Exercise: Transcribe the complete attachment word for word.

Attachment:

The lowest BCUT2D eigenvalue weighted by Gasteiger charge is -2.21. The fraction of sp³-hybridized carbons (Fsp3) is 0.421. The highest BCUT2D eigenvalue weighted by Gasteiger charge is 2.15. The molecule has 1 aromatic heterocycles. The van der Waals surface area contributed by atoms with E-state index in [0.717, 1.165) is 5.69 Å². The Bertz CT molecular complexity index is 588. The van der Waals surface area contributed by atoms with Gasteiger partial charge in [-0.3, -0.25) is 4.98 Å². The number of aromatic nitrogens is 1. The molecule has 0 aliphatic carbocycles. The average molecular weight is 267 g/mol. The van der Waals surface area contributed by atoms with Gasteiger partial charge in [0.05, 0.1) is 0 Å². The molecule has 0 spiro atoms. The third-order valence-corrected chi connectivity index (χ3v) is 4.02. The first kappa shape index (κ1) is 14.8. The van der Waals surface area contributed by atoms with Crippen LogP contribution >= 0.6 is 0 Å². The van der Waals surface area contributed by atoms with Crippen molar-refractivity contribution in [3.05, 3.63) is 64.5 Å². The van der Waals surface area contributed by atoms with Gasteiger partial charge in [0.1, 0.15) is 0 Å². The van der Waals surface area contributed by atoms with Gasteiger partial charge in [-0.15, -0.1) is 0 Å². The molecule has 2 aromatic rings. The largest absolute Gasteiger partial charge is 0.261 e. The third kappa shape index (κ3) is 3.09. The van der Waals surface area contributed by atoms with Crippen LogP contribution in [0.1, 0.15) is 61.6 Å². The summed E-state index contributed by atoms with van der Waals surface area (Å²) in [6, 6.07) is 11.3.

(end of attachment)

The lowest BCUT2D eigenvalue weighted by Gasteiger charge is -2.21. The fraction of sp³-hybridized carbons (Fsp3) is 0.421. The highest BCUT2D eigenvalue weighted by Gasteiger charge is 2.15. The molecule has 1 aromatic heterocycles. The van der Waals surface area contributed by atoms with E-state index in [0.717, 1.165) is 5.69 Å². The Bertz CT molecular complexity index is 588. The van der Waals surface area contributed by atoms with Gasteiger partial charge in [-0.3, -0.25) is 4.98 Å². The number of aromatic nitrogens is 1. The molecule has 0 aliphatic carbocycles. The average molecular weight is 267 g/mol. The van der Waals surface area contributed by atoms with Gasteiger partial charge in [0.05, 0.1) is 0 Å². The molecule has 0 spiro atoms. The third-order valence-corrected chi connectivity index (χ3v) is 4.02. The first kappa shape index (κ1) is 14.8. The van der Waals surface area contributed by atoms with Crippen LogP contribution >= 0.6 is 0 Å². The van der Waals surface area contributed by atoms with Crippen molar-refractivity contribution in [3.05, 3.63) is 64.5 Å². The van der Waals surface area contributed by atoms with Gasteiger partial charge in [0.1, 0.15) is 0 Å². The van der Waals surface area contributed by atoms with Gasteiger partial charge in [-0.15, -0.1) is 0 Å². The molecule has 2 aromatic rings. The largest absolute Gasteiger partial charge is 0.261 e. The third kappa shape index (κ3) is 3.09. The van der Waals surface area contributed by atoms with Crippen LogP contribution in [0.1, 0.15) is 61.6 Å². The summed E-state index contributed by atoms with van der Waals surface area (Å²) in [6, 6.07) is 11.3.